4 April 2019, Canberra — Biodiversity continues to be lost at an alarming rate in every region of the world endangering food security, livelihood and the quality of life of all people. As related to the varying trends reported in the Asia-Pacific Regional Assessment issued by Intergovernmental Science-Policy Platform on Biodiversity and Ecosystem Services (IPBES), the Oceania region, which consists of six of the world’s 39 hotspots of diversity, is no exception to the threats and pressures confronting its diverse environments and natural capital.
In connection, a science-policy dialogue on IPBES Asia-Pacific Regional Assessment for Oceania is happening on 4–5 April 2019 at Rydges Capital Hill in Canberra, Australia. Officials and policymakers from 12 governments, experts, researchers, as well as leaders and practitioners from the civil society and academia gather to exchange views and experiences on how best to recognize and promote the contribution of biodiversity and ecosystem services in a way it shapes a collective future.
The science-policy dialogue is part of an initiative on “Capacity Building for the Implementation of the IPBES Asia-Pacific Regional Assessment – JBF-IPBES(C3)” supported by the Japan Biodiversity Fund (JBF) under the Secretariat of the Convention on Biological Diversity (SCBD) and implemented by the Institute for Global Environmental Strategies (IGES) and the Asia-Pacific Network for Global Change Research (APN), in collaboration with IPBES Secretariat and the Department of Environment and Energy (DOEE) of the Australian Government.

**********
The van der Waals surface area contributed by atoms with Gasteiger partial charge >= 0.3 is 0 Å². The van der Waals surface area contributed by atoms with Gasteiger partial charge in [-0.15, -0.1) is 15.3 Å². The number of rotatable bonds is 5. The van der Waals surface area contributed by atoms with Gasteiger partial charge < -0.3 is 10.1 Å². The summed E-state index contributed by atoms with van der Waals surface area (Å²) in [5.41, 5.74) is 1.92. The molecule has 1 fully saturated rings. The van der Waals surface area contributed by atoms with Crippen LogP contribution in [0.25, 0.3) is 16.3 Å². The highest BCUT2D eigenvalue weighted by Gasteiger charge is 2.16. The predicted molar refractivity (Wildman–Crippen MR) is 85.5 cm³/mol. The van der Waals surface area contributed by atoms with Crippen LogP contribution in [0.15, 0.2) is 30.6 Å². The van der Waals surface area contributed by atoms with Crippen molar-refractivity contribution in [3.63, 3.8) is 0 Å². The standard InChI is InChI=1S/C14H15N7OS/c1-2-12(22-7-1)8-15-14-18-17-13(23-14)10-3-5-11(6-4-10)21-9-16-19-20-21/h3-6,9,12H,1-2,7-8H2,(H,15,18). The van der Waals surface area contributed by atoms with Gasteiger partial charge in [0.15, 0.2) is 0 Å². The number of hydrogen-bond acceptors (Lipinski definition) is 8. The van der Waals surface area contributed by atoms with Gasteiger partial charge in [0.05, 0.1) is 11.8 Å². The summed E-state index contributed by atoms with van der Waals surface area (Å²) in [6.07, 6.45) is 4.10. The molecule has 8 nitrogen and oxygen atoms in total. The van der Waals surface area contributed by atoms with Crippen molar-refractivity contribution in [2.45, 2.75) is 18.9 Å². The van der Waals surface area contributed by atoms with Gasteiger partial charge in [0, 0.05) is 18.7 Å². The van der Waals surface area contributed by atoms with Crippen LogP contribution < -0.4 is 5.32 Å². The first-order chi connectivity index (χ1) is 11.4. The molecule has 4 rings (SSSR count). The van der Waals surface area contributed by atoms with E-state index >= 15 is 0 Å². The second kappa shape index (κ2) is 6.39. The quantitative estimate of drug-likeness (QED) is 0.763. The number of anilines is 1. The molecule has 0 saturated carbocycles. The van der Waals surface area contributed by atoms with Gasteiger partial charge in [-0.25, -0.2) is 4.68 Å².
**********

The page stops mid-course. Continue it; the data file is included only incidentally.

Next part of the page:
The two-day dialogue covers compelling challenges and issues on biodiversity and ecosystem services in Oceania which focuses on: (1) invasive alien species; (2) threatened species; (3) implementation of biodiversity policy; and (4) development of biodiversity policy. In addition, it targets to provide an avenue for highlighting the findings from the IPBES Asia-Pacific Regional Assessment complementing the knowledge that biodiversity and ecosystem services are intricately linked to human development and wellbeing.
Through the uptake of the IPBES Asia-Pacific Regional Assessment, it is expected that the dialogue will help facilitate understanding of the IPBES process and the relevant key messages on the importance, status, trends and threats to biodiversity and ecosystem services in the region. Topics of interest in the Oceania will be touched upon during the dialogue through plenary presentations and discussions, parallel knowledge café sessions and networking café stands.
For more information please contact:
Ms Leila Bouhafs, National Focal Point for IPBES, Australia, email: Leila.Bouhafs@environment.gov.au
Dr Linda Anne Stevenson, Head, Division of Communication and Scientific Affairs, APN Secretariat, email: firstname.lastname@example.org
Ms Naoko Nakajima, Director, Institute for Global Environmental Strategies (IGES) Tokyo Sustainability Forum, email: email@example.com